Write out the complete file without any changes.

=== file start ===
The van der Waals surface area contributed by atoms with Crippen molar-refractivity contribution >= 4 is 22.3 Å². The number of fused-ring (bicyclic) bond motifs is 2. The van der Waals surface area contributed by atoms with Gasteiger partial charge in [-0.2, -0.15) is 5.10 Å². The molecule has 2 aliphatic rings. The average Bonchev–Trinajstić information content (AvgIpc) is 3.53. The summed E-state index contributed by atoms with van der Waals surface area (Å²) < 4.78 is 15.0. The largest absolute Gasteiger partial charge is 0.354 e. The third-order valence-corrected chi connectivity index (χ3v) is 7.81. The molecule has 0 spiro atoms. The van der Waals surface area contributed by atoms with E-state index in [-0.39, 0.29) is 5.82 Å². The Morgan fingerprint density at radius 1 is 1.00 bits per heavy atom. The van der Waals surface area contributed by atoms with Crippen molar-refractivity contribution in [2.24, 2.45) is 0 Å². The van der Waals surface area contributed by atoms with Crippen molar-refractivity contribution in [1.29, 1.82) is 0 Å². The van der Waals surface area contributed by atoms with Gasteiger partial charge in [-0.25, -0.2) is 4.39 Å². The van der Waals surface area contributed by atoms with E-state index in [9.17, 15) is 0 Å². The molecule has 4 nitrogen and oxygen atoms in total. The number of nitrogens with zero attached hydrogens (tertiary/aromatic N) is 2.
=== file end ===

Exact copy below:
The van der Waals surface area contributed by atoms with Crippen molar-refractivity contribution >= 4 is 22.3 Å². The number of fused-ring (bicyclic) bond motifs is 2. The van der Waals surface area contributed by atoms with Gasteiger partial charge in [-0.2, -0.15) is 5.10 Å². The molecule has 2 aliphatic rings. The average Bonchev–Trinajstić information content (AvgIpc) is 3.53. The summed E-state index contributed by atoms with van der Waals surface area (Å²) < 4.78 is 15.0. The largest absolute Gasteiger partial charge is 0.354 e. The third-order valence-corrected chi connectivity index (χ3v) is 7.81. The molecule has 0 spiro atoms. The van der Waals surface area contributed by atoms with E-state index in [-0.39, 0.29) is 5.82 Å². The Morgan fingerprint density at radius 1 is 1.00 bits per heavy atom. The van der Waals surface area contributed by atoms with Crippen molar-refractivity contribution in [2.24, 2.45) is 0 Å². The van der Waals surface area contributed by atoms with Crippen molar-refractivity contribution in [1.29, 1.82) is 0 Å². The van der Waals surface area contributed by atoms with Gasteiger partial charge in [-0.25, -0.2) is 4.39 Å². The van der Waals surface area contributed by atoms with E-state index in [9.17, 15) is 0 Å². The molecule has 4 nitrogen and oxygen atoms in total. The number of nitrogens with zero attached hydrogens (tertiary/aromatic N) is 2.